- Consider More Options – If your email is about only one thing and links to only one thing, you’re putting all your eggs in one basket and rolling the dice just hoping all of your subscribers are interested in that one thing. Consider adding multiple features in an email, or navigational links to the most popular pages of your website. If you sell products, maybe list the top 5 rated or sold items from your website. People have different interests and some people’s interest changes daily…sometimes by the minute. The key is to not give too many options, but just enough to keep the email easily scannable with clear calls-to-action.
- Scarcity – We’ll dip back into marketing 101 for a reminder that scarcity works. Yes, it’s an old tactic, but it is just as effective as ever. If it weren’t, sites like Groupon wouldn’t be so popular. If you have a limited time offer or limited quantities of something, this can be a major psychological trigger to get people to click-through. Without this, many people will often open an email and think “Hmmm, this sounds interesting but I’ll come back to it later” and chances are they never do. Informing people that something is only available that day or for the first number of people can definitely spur clicks.
- Beyond Opens and Clicks – Pretty much everyone tracks open and click-through rates…but many people stop there. And this is where they fall short of the whole point of email marketing. To truly make email marketing an integral part of your business you have to think and track far beyond opens and clicks. You have to consider conversion rates as well. Is the point of your email to get people to buy something? Then track the number of people that clicked through to your website and actually purchased something. Was the conversion rate low? Perhaps the landing page needs tweaked. Perhaps the subject line or content of the email didn’t successfully prepare the user on what to expect or make a purchase. When you start considering your end-goal and conversions, it also helps you to prepare the most effective subject lines and content for emails. So think beyond opens and clicks!
- Ask “Why?” – Anytime you set up an email, just ask “Why?” What is the point of the email? What is the end-goal? What do you want users to get out of it? How will it benefit them? What do you want out of it? Answering questions like this helps to setup the whole funnel of what you intend on the user to do and will make your email marketing much more successful. Keep the end in mind!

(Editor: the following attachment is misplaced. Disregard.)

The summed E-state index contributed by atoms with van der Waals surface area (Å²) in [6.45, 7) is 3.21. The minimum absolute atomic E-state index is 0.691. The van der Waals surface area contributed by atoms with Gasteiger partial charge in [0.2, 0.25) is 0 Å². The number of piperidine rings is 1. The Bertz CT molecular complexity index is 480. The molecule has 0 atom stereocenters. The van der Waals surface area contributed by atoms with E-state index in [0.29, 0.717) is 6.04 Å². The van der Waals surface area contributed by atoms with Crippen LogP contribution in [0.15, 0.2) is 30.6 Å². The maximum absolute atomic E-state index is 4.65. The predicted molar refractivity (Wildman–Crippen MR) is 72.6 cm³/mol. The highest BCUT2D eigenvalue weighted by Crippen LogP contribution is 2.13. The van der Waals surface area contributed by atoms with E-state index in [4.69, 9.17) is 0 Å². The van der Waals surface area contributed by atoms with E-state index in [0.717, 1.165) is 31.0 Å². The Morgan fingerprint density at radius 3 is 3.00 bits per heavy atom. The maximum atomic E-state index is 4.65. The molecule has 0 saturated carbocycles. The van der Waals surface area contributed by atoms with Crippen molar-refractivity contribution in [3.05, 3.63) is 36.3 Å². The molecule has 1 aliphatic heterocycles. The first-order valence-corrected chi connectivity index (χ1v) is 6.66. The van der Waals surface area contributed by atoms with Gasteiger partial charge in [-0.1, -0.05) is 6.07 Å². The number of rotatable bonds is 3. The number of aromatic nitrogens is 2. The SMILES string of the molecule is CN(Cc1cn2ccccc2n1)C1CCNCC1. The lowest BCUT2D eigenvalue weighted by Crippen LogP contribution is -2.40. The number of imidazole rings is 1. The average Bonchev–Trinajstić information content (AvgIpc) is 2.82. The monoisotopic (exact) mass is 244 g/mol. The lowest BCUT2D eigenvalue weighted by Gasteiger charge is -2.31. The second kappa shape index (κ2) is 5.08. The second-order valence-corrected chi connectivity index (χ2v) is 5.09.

- Establish ROI – When you get conversions rolling and are tracking everything properly, you can accurately evaluate the ROI of your email marketing. You’ll know what an open is worth, how much a click-through is worth, etc. Executives love these sorts of numbers and will pay much more attention to your reports!
- Consider Social – Social media is slipping into email marketing more and more with ways to like features, share newsletters, pin images, etc. More than likely, there’s a way to integrate social media into your email campaigns…just don’t blindly add 50 social sharing icons to the bottom of your emails. Be creative and think like a user. Consider what social media your users actually use and how they use it. Some ESPs offer insight into what social media your email subscribers use based on their email address such as Mailchimp’s SocialPro. This way you can quickly get an idea of what they use and even who is the most influential users in your list. It can be quite powerful stuff!
Final Thoughts about Email Marketing Best Practices and Tips
If you have anything to add to the list, questions, or thoughts about something listed above then please share it in the comments below! Many people approach email marketing in different ways and this just happens to be my take. As I said, if anyone (including myself) tells you something is a “best practice”, it may not work as well for your industry and subscribers. Just test everything and roll with what works best. Even then, continue to test…don’t let your design, layout, content, subject lines, etc grow stale. Stay fresh and interesting to your subscribers and they’ll have that same perception of you. Remember, email marketing is often the first and lasting impression that people will have of you and your business. Earn their trust, give them value, overdeliver, and don’t use Lotus Notes.